23 July 2010

Busy Times

A famous landmark: Sycamore Gap, which was used in the 1991 film, Robin Hood: Prince of Thieves.

Well it would appear that the blog has been neglected of late. This is not the case at all; my free time has been neglected, and this is because the school holidays have begun. This for me means a number of things: full time work at Go Ape and as a result of this, less days for climbing and other activities.

Looking up at the prow of Queen Kong (Font 8a).

However, the days I have been given off by Go Ape I have tried to fill with freelance work and so far I have succeeded in gaining an extra day's work for the next fortnight. Yesterday I was working for Summitreks over in Coniston and next week I'm back working for Learning Edge, which is the outdoor centre within the University of Cumbria's School of Outdoor Studies.

Making moves on Prow Two (Font 5).

Today I took the day off though and I am glad I did; the weather was fantastic. After ticking off a lot of little jobs that had built up over the past eight days, whilst I have been working, I headed east into Northumberland for a short highball bouldering session at Queens Crag, and this took me past Sycamore Gap. I have, for a long time, been meaning to stop and photograph this landmark, not just because it appeared alongside Kevin Costner and Morgan Freeman, but because it is such an impressive sight.

Good lines, stay safe and see you on the wet stuff...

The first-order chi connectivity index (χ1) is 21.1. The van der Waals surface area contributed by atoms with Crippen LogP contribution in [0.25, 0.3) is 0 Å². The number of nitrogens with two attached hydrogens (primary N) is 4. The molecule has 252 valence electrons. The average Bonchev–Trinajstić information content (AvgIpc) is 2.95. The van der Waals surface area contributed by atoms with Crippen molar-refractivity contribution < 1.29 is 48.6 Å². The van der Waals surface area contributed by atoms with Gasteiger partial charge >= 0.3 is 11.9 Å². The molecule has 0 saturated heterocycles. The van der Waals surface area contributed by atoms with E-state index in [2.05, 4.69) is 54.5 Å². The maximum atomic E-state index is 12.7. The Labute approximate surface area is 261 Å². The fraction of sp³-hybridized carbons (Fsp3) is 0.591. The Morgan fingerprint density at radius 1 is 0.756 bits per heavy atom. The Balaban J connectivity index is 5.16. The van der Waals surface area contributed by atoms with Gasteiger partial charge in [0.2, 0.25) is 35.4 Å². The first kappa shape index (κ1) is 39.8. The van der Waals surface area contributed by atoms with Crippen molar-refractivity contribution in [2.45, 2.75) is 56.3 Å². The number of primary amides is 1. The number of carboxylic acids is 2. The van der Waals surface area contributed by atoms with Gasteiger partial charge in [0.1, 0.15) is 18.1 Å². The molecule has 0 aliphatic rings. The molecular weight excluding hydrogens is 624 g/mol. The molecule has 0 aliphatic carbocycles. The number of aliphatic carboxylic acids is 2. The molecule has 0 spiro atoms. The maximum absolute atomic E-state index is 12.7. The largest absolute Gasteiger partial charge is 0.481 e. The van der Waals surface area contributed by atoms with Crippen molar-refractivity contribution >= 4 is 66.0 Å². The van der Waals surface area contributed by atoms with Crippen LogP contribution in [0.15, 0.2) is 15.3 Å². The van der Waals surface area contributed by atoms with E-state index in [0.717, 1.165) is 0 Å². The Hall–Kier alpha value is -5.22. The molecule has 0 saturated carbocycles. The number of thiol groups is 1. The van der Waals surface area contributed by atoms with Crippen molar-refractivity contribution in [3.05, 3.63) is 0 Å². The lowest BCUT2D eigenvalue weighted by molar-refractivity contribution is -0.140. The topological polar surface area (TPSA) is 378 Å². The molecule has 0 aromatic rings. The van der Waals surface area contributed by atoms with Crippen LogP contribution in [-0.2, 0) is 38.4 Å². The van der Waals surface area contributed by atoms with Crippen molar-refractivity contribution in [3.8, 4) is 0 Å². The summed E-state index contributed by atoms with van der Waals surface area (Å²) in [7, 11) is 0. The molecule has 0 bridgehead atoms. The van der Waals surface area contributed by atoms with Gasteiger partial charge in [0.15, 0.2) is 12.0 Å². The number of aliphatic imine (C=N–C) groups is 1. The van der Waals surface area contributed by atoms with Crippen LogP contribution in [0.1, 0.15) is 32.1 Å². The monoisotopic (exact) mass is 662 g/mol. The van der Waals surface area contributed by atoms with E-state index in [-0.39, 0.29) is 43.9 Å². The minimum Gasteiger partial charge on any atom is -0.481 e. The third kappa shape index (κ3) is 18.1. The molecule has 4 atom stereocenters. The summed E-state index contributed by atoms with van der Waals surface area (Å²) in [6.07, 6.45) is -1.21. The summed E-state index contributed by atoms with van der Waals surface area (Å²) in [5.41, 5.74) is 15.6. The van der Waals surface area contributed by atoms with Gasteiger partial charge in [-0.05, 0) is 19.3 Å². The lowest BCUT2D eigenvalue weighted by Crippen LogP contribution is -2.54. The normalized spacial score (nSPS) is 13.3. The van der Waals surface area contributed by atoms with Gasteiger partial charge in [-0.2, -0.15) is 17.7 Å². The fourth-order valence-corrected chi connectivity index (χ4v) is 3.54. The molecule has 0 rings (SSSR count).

Iain

14 July 2010

Limestone Times

Trow Gill.

In my last post I said that I would be off to Yorkshire to sample some of their limestone crags and that is what happened yesterday. The limestone crag for the occasion was Trow Gill, which is an impressive place and it wouldn't be out of place in a film starring that ever popular Iowa boy, Marion Robert Morrison. You could just imagine the Academy Award winner ambushing a hardy bunch of lawless individuals as they trekked through the gill in search of a hiding place.

High up on Clapham in Irons (F6a+).

Luckily there was none of that today; there was the odd group of high school Geography students, but for the most part we were left to our own devices as we worked away on the bolted routes of the southern wall.

Making a couple of tentative moves on Sunday Best (F6a+).

We were plagued throughout the day by the weather. The wind funnelled up the gill making it extremely cold, which made it hard to crank on the small limestone edges, but that was manageable, what was not manageable was the precipitation that began to fall after our third climb. We took shelter for half-an-hour as it abated and eventually stopped and after a couple of minutes the limestone was dry. One more climb was had before the heavens opened again signalling the end to our day.

Good lines, stay safe and see you on the wet stuff...
Iain

12 July 2010

Quiter Times...

Setting up a Tyrolean in Dalt Quarry.

Since my last post, which was a week ago, things have started to slow down because the weather has taken a turn for the worse, but also paid work has started to pick up as the school holidays start to begin.

A red sky at night over the houses of Greystone Road, Carlisle.

Even though the weather has taken a turn for the worse there have been times where climbing has been possible - I've had a short bouldering session at Carrock Fell - but on more than one occasion motivation has been lacking. I think this is because the weather has made me question, on several occasions, whether it is worth driving to the crag on the hope that it will be dry enough for climbing. However, today I headed to Coudy Rock for another short session on the sandstone outcrop.

video
Another Coudy Rock route: The Wider Sea (F6b+).


I've decided that a trip to the limestone crags of the Yorkshire Dales will be a good way of filling the time tomorrow.